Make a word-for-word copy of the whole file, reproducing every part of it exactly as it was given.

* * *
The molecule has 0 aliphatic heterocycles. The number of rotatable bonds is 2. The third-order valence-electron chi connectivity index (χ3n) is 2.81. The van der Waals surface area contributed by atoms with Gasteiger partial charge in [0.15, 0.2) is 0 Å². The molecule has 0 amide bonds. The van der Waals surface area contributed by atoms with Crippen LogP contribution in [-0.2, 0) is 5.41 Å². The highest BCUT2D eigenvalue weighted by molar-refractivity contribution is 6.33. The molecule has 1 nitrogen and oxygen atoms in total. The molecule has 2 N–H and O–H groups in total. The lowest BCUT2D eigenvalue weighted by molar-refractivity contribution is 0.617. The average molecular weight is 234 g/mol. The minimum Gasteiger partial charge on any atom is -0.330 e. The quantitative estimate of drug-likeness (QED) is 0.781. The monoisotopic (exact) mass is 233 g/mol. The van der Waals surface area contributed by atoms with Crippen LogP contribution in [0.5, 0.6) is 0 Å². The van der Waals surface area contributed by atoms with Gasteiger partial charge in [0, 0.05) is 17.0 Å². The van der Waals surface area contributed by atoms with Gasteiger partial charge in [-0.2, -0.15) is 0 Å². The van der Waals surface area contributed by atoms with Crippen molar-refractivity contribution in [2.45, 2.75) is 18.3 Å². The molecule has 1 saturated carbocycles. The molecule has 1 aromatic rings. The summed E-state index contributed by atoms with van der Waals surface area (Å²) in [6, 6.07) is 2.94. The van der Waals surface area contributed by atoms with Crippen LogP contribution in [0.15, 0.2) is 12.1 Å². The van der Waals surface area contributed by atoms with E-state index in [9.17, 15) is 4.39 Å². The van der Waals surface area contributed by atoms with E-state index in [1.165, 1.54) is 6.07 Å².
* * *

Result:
The molecule has 0 aliphatic heterocycles. The number of rotatable bonds is 2. The third-order valence-electron chi connectivity index (χ3n) is 2.81. The van der Waals surface area contributed by atoms with Gasteiger partial charge in [0.15, 0.2) is 0 Å². The molecule has 0 amide bonds. The van der Waals surface area contributed by atoms with Crippen LogP contribution in [-0.2, 0) is 5.41 Å². The highest BCUT2D eigenvalue weighted by molar-refractivity contribution is 6.33. The molecule has 1 nitrogen and oxygen atoms in total. The molecule has 2 N–H and O–H groups in total. The lowest BCUT2D eigenvalue weighted by molar-refractivity contribution is 0.617. The average molecular weight is 234 g/mol. The minimum Gasteiger partial charge on any atom is -0.330 e. The quantitative estimate of drug-likeness (QED) is 0.781. The monoisotopic (exact) mass is 233 g/mol. The van der Waals surface area contributed by atoms with Crippen LogP contribution in [0.5, 0.6) is 0 Å². The van der Waals surface area contributed by atoms with Gasteiger partial charge in [0, 0.05) is 17.0 Å². The van der Waals surface area contributed by atoms with Gasteiger partial charge in [-0.2, -0.15) is 0 Å². The van der Waals surface area contributed by atoms with Crippen molar-refractivity contribution in [2.45, 2.75) is 18.3 Å². The molecule has 1 saturated carbocycles. The molecule has 1 aromatic rings. The summed E-state index contributed by atoms with van der Waals surface area (Å²) in [6, 6.07) is 2.94. The van der Waals surface area contributed by atoms with Crippen LogP contribution in [0.15, 0.2) is 12.1 Å². The van der Waals surface area contributed by atoms with E-state index in [9.17, 15) is 4.39 Å². The van der Waals surface area contributed by atoms with E-state index in [1.165, 1.54) is 6.07 Å².